Athletics can only take you so far. College football is littered with stories of unbelievably-talented players, who never could reach their full potential. That's the biggest thing that separates Soto from others. As dominant as he is on the field, he's just as powerful away from the field.
Soto has a strong academic drive. He's a consistent fixture on the school's honor roll and ranks 18th out of the 162 students in his class. He plans to major in nuclear pharmacy at Pitt.
Even away from school, Soto has the kind of compassionate personality that would make Gandhi blush.
Last summer, harsh rains flooded the Susquehanna River cascading into the Wyoming Valley. With G.A.R. Memorial located on a hill, people in the affected low-lying areas took refuge in the high school.
Soto along with a few others were among the first to pitch in for the effort. Without being told and not even asked, he was there passing out water and setting up cots for displaced families.
The 2013 prospect does the same for people close to him. This past year, Soto showed up at Wiedlich's house for a Christmas Eve party. He dressed as Santa Claus for the kids at the party and kept them entertained all night.
"He's just an out-going, easy-type kid," Wiedlich said. "He's a smart kid. He thinks things through. He's not too quick to rush the judgment on anything.
"He's a super kid, honest to God."
That's the kind of kid that Pitt got when he committed April 21st by giving defensive line coach Inoke Breckterfield a card for his birthday, announcing his pledge. Looking back on the commitment, Soto is happy with his decision and is excited about the future.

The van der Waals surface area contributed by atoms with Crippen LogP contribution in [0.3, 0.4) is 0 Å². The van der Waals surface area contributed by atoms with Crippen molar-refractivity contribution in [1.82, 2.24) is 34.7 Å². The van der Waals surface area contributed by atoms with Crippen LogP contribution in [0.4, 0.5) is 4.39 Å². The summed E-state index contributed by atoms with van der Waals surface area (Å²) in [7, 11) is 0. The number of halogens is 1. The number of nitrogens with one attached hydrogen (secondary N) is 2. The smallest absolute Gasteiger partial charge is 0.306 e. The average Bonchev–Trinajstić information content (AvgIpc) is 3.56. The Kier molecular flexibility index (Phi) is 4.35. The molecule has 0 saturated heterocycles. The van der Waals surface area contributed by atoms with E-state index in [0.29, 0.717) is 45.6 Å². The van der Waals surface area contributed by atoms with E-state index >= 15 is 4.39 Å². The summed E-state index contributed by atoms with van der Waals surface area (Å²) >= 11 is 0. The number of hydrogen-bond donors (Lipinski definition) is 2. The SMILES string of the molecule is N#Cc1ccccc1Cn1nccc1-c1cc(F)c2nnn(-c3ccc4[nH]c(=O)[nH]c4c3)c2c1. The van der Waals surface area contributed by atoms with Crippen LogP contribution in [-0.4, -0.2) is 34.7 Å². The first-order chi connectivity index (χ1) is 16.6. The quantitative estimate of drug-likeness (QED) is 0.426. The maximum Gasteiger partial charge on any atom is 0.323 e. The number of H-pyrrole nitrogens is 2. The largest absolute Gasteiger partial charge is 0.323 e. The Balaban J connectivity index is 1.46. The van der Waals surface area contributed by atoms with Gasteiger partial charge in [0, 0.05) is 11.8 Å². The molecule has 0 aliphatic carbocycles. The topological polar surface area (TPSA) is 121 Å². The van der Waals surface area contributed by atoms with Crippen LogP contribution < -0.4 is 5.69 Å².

"I feel great about it," Soto said. "I feel like it's the best fit for me - the coaching staff, the environment, people there. I've talked to people who are on the football team and people that are there for just an education to get both points of view. I haven't heard about a bad thing about Pitt so far. It's just awesome."
He travels to Pitt today to take part in an invite-only recruiting event where he and fellow commits Scott Orndoff, Aaron Reese, Dan Samuelson and Jaymar Parrish will help the coaching staff host targeted recruits.
Five is the most commitments Pitt's had this early in the recruiting cycle since Rival.com began, and that makes Soto excited about his future with the Panthers.
"That just shows you that we're going to make it, and we can be a great team," Soto said. "The guys I've talked to who have committed so far are just great guys."
Soto won't know if he was actually selected for the U.S. Army All-American bowl until this fall. The selection tour starts in late August as 90 seniors will be chosen throughout the fall to play in the January game.
Regardless, if he's selected or not, Pitt got an All-American in his own right.
"I'm going to keep working hard, non-stop running, non-stop motor," Soto said. "That's the way I play. I just want to be the best."